One thing (of the many things) I love about French cuisine is the little mixtures of herbs and spices that, together, have become vastly important and common as one ingredient. Herbes de Provence. Fines herbes. Quatre épices. Blends that are ubiquitous in France, and synonymous with certain ingredients or preparations.
And the great thing is quatre épices, a simple blend of ground ginger, nutmeg, cloves, and black pepper, is like a savory version of holiday spice. Put it in anything and it instantly assumes a kind of medieval banquet air that reminds you of gingerbread or mulled wine—but savory.
For this side, I do a simple glazed carrot. It's very traditional in France to cook your carrots this way: with butter and water in a pan, letting the steam evaporate as it softens the carrots, and then letting the butter envelope them. I simply switch up plain sliced carrots for the charming mini Chantenary variety and add a pinch of quatre épices to spice things up. They play so well with the natural sweetness of the carrots—it's perfect.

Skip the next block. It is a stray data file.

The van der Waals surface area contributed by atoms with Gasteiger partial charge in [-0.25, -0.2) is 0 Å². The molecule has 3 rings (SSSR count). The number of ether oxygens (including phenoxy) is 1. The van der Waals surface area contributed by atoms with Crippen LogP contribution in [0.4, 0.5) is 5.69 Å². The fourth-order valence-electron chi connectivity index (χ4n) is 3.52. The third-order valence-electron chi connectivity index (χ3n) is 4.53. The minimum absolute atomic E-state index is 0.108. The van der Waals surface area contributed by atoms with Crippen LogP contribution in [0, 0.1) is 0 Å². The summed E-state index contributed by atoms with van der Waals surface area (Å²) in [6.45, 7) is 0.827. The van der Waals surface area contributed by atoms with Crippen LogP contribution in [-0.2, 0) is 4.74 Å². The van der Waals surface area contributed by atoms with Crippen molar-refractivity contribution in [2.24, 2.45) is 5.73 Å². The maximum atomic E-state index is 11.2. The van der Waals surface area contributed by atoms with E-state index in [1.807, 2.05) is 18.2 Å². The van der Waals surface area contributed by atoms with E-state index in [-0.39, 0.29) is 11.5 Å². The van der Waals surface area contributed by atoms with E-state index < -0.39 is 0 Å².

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About the author: Kerry Saretsky is the creator of French Revolution Food, where she reinvents her family's classic French recipes in a fresh, chic, modern way.